Tuesday, March 17, 2015
The Centre on Philanthropy will be hosting a forum discussion tomorrow evening for its members to hear first-hand information from a select panel of experts representing the economy, donors and finance.
This event is part of a series of measures that we are taking to address our serious concerns for the future sustainability of the non-profit sector.
Member forums are an opportunity to discuss and collaboratively address issues that affect the non-profit sector.
The decline of the economic conditions in Bermuda over the past few years has resulted in the human services agencies that are vital to the health and well being of Bermuda’s citizens to experience a perfect storm — increased demand for services and increased difficulty in raising the money needed to provide these vital services.
Together, social services providers greatly lessen the burden on Government to provide a healthy society for our community.
We all benefit from the collective effort of nearly 350 dedicated, registered non-profits in Bermuda who contribute daily to a wide range of social issues, including poverty, gang violence, sports, families, the environment, ageing population, and so on.
Beyond the critical role that they play in addressing social needs, their significance in the Bermuda economy is reflected in generating approximately a little less than $70 million in revenue, or 1.2 per cent of the gross domestic product, and employing approximately 839 people or 2.4 per cent of the workforce in 2013 (Bermuda Government Department of Statistics, 2014).
The revenues generated in the form of grants, fees for services and so on are directly reinvested in the community via programmes, salaries and facilities.
The economic situation is having a ripple effect in our community. As services are cut — discount in groceries, financial assistance, etc — non-profits have to provide increased support to those in need.
But without the financial support from Government (more non-profits were cut in this Budget), coupled with mergers (this translates to a decrease in donor dollars), and the escalation in the social needs of our population, we must look at things differently if we hope to survive as a country.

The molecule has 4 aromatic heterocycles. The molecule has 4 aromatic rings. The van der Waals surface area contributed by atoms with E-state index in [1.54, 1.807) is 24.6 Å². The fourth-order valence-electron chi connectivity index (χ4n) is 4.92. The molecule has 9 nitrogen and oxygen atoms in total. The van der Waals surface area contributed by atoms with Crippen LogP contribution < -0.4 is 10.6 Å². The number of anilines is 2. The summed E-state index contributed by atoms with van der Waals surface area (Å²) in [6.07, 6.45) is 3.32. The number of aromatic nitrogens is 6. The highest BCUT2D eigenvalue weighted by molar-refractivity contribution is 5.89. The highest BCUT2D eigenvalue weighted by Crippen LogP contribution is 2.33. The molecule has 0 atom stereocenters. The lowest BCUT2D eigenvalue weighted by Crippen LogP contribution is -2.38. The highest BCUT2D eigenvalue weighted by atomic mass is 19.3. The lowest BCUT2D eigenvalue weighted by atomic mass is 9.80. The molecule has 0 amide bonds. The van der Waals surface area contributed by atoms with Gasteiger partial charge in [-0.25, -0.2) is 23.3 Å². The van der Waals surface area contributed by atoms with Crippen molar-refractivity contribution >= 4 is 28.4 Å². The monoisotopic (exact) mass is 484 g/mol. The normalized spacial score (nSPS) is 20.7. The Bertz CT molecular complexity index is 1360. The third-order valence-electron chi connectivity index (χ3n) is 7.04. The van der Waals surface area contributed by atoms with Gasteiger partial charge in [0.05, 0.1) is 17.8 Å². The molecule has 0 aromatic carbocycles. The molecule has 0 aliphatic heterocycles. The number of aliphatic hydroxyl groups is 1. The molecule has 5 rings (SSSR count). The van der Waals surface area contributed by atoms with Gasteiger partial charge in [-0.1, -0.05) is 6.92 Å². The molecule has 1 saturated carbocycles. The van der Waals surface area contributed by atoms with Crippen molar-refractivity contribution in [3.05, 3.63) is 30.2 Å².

Our non-profits are under unprecedented pressure and sometimes outside their remit, and some will not survive. Some non-profits face closing down because of the economy, with less staff doing more work for less pay.
Our non-profit membership would like to see some form of remuneration or inclusion in Government social budgets.
Between the new Charities Act, Centre on Philanthropy trainings, the Inter-Agency Committee trainings and the Bermuda National Standards Committee certifications and accreditations, charities continue to improve their organisational and professional skills required to run their services more efficiently.
While recognising that Government has to cut costs, charities are the ones providing the support to those in need and delivering Government’s social agenda.
The solution would include a model similar to the US model, where the government provides the financial support to skilled charities to carry out the work of meeting the social needs of the community.
The Centre on Philanthropy’s mission is to promote and advocate for an effective and sustainable third sector by providing training and education, fostering collaboration and supporting volunteerism.
We do this by providing direct support through training and education, providing individuals with services that support non-profits, and by supporting the community in supporting non-profits. We exist to serve the non-profits.
• Elaine Butterfield is the executive director of the Centre on Philanthropy